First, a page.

Part of being child-sensitive is trying to see what the world feels like from the child’s perspective. That information is valuable to us, because it helps us see the child’s needs more clearly. It helps us respect the child. It helps us communicate more effectively.
As we’ve seen, one way to know the child’s viewpoint is to remember what it was like to be a child. Another way is to watch children and listen to them. A third way is to learn from people who have studied children.
One of these experts is Robert Coles, a professor of psychiatry and medical humanities at Harvard Medical School. Dr. Coles received a Pulitzer prize for his five-volume Children of Crisis series. He has spent over thirty years listening to children. In an interview about children, he said, “They offer us a chance to see a good part of what we are: human beings struggling to figure out what this world means.” Coles urges us to “regard children as fellow human beings yet to be constricted and constrained the way that some of us have been as we have made the various compromises that are called growing up.” He says, “The point is not to romanticize children but to understand the… perspective they have… They are new on the block, so to speak. As a consequence they have a certain kind of openness of mind and heart.”*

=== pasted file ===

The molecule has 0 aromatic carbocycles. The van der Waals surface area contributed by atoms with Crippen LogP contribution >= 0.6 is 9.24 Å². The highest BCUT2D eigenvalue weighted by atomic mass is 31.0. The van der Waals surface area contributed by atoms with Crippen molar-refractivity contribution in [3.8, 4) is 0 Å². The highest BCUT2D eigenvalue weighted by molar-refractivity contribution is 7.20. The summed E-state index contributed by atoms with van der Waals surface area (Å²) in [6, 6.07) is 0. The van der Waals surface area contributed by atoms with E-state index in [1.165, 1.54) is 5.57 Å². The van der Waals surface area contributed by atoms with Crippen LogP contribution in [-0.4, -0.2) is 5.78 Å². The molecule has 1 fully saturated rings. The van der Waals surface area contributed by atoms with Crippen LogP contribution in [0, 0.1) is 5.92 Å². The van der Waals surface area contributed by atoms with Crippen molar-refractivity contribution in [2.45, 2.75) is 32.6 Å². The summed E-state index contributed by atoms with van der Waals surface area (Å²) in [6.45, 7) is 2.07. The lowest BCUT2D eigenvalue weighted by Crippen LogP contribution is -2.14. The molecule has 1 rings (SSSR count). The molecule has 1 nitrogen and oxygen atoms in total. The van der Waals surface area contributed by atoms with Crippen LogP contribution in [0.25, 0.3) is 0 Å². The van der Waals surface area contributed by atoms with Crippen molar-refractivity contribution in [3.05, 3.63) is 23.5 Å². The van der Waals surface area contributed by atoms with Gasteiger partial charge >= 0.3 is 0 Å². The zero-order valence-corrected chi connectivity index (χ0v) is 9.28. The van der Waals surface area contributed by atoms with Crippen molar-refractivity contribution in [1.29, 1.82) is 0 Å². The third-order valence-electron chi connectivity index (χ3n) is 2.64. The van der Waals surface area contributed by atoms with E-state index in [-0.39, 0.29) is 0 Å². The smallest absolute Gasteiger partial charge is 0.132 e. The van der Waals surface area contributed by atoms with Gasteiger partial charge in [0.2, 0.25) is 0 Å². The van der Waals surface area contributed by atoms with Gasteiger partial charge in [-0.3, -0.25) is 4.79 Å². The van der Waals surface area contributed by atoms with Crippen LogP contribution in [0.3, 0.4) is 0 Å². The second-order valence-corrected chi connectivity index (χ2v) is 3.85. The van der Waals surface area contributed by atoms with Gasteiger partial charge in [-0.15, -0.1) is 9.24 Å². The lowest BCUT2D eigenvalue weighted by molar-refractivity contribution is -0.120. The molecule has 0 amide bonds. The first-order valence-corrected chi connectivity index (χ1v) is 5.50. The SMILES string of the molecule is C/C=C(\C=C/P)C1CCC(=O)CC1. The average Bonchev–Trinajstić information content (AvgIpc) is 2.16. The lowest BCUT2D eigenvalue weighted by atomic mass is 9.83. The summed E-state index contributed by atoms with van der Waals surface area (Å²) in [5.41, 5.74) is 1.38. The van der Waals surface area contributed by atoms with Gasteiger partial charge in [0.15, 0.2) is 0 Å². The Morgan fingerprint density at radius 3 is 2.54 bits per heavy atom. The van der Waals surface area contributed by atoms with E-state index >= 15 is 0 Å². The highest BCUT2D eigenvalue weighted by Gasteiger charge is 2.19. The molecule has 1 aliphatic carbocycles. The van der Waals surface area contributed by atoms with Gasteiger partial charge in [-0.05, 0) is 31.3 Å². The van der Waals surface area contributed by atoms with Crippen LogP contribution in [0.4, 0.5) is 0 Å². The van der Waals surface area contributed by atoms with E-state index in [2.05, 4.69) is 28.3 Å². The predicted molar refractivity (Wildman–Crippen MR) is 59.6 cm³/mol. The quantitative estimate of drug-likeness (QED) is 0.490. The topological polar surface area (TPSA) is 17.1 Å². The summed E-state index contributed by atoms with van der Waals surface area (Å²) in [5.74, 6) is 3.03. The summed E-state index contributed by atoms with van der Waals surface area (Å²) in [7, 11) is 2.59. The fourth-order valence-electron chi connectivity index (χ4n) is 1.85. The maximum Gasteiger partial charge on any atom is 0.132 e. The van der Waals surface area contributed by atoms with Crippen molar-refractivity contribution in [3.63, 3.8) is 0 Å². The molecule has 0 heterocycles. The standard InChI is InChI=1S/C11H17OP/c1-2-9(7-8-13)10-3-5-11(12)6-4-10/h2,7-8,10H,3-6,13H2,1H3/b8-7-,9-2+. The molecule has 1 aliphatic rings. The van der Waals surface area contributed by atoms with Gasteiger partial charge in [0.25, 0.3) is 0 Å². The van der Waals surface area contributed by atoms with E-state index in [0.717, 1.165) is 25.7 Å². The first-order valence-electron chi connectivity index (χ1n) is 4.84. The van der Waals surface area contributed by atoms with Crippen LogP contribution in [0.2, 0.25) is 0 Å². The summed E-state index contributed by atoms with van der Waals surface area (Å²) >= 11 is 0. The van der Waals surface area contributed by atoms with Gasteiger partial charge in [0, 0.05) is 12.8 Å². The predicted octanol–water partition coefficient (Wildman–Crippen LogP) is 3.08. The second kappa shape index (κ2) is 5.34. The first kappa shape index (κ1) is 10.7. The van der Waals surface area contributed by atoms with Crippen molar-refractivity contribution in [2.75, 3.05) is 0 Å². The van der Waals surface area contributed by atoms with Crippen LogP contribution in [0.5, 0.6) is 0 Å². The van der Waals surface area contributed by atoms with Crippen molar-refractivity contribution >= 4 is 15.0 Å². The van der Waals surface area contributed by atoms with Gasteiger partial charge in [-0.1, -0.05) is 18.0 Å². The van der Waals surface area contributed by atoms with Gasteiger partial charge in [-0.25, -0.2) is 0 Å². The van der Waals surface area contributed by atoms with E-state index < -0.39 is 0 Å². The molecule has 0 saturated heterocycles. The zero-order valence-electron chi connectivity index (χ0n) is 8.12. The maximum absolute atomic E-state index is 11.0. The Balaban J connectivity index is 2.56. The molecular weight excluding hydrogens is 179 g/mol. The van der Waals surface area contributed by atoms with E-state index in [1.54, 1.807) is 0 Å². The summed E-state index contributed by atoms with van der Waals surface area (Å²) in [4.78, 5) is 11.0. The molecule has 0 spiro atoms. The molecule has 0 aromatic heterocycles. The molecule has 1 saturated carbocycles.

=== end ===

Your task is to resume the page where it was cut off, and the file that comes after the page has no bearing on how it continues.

There’s another reason for trying to see the world from a child’s viewpoint. Jesus said, “Unless you change and become like little children, you will never enter the kingdom of heaven” (Matthew 18:3). If for no other reason than this, childhood is worth a good, long look.
In God’s Kingdom, we are all children of the Father. So, as it happens, we are children teaching children. We can all rejoice to hear him say, “Let the little children come to me… for the kingdom of God belongs to such as these” (Mark 10:14)
*Robert Coles, “The Man Who Listens to Children,” Storytelling, Fall 1992
-from Child Sensitive Teaching. ©Karyn Henley. All rights reserved
-Photo by psymily at morguefile.com